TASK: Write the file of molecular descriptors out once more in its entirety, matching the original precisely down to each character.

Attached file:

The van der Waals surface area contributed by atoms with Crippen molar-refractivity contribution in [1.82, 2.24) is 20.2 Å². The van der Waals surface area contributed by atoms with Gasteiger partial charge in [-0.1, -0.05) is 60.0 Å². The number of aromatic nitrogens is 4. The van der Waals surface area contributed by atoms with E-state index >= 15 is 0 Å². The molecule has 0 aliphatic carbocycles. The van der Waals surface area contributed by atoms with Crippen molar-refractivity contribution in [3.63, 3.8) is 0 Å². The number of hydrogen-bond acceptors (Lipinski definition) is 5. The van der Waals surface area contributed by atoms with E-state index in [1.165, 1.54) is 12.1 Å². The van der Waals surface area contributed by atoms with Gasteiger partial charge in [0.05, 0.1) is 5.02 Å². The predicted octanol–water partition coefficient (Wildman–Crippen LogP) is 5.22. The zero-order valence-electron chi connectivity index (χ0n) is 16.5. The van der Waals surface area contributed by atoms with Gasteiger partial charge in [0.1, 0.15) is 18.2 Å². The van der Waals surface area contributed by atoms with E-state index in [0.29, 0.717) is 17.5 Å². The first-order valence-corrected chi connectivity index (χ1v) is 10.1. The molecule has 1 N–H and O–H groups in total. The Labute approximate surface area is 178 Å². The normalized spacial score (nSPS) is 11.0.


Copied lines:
The van der Waals surface area contributed by atoms with Crippen molar-refractivity contribution in [1.82, 2.24) is 20.2 Å². The van der Waals surface area contributed by atoms with Gasteiger partial charge in [-0.1, -0.05) is 60.0 Å². The number of aromatic nitrogens is 4. The van der Waals surface area contributed by atoms with E-state index >= 15 is 0 Å². The molecule has 0 aliphatic carbocycles. The van der Waals surface area contributed by atoms with Crippen molar-refractivity contribution in [3.63, 3.8) is 0 Å². The number of hydrogen-bond acceptors (Lipinski definition) is 5. The van der Waals surface area contributed by atoms with E-state index in [1.165, 1.54) is 12.1 Å². The van der Waals surface area contributed by atoms with Gasteiger partial charge in [0.05, 0.1) is 5.02 Å². The predicted octanol–water partition coefficient (Wildman–Crippen LogP) is 5.22. The zero-order valence-electron chi connectivity index (χ0n) is 16.5. The van der Waals surface area contributed by atoms with Gasteiger partial charge in [0.1, 0.15) is 18.2 Å². The van der Waals surface area contributed by atoms with E-state index in [0.29, 0.717) is 17.5 Å². The first-order valence-corrected chi connectivity index (χ1v) is 10.1. The molecule has 1 N–H and O–H groups in total. The Labute approximate surface area is 178 Å². The normalized spacial score (nSPS) is 11.0.